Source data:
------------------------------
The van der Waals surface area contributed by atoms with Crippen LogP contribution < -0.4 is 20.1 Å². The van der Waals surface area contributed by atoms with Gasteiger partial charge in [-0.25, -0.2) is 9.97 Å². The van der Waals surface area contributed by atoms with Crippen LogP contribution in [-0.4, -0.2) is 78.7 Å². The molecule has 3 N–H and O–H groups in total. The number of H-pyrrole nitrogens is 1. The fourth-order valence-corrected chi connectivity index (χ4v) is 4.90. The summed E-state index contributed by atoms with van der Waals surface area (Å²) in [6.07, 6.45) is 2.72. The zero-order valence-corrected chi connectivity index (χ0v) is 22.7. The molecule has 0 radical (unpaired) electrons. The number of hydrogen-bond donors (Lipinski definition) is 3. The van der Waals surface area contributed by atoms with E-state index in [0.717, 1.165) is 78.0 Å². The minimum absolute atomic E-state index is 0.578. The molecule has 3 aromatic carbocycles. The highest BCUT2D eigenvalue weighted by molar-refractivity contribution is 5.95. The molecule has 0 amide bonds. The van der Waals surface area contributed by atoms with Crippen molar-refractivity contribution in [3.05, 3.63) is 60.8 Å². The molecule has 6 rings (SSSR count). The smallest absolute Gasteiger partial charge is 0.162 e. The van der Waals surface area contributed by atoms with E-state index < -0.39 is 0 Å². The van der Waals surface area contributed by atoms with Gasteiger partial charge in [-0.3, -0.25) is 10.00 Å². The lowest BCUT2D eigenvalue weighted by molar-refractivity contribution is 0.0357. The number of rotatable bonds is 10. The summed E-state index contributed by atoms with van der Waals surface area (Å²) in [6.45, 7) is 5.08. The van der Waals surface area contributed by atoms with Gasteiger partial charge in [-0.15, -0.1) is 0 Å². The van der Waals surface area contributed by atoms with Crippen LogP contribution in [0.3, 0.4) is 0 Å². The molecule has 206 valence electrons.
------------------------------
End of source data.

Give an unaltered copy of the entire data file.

The van der Waals surface area contributed by atoms with Crippen LogP contribution < -0.4 is 20.1 Å². The van der Waals surface area contributed by atoms with Gasteiger partial charge in [-0.25, -0.2) is 9.97 Å². The van der Waals surface area contributed by atoms with Crippen LogP contribution in [-0.4, -0.2) is 78.7 Å². The molecule has 3 N–H and O–H groups in total. The number of H-pyrrole nitrogens is 1. The fourth-order valence-corrected chi connectivity index (χ4v) is 4.90. The summed E-state index contributed by atoms with van der Waals surface area (Å²) in [6.07, 6.45) is 2.72. The zero-order valence-corrected chi connectivity index (χ0v) is 22.7. The molecule has 0 radical (unpaired) electrons. The number of hydrogen-bond donors (Lipinski definition) is 3. The van der Waals surface area contributed by atoms with E-state index in [0.717, 1.165) is 78.0 Å². The minimum absolute atomic E-state index is 0.578. The molecule has 3 aromatic carbocycles. The highest BCUT2D eigenvalue weighted by molar-refractivity contribution is 5.95. The molecule has 0 amide bonds. The van der Waals surface area contributed by atoms with Crippen molar-refractivity contribution in [3.05, 3.63) is 60.8 Å². The molecule has 6 rings (SSSR count). The smallest absolute Gasteiger partial charge is 0.162 e. The van der Waals surface area contributed by atoms with E-state index < -0.39 is 0 Å². The van der Waals surface area contributed by atoms with Gasteiger partial charge in [-0.3, -0.25) is 10.00 Å². The lowest BCUT2D eigenvalue weighted by molar-refractivity contribution is 0.0357. The number of rotatable bonds is 10. The summed E-state index contributed by atoms with van der Waals surface area (Å²) in [6.45, 7) is 5.08. The van der Waals surface area contributed by atoms with Gasteiger partial charge in [-0.15, -0.1) is 0 Å². The van der Waals surface area contributed by atoms with Crippen LogP contribution in [0.3, 0.4) is 0 Å². The molecule has 206 valence electrons.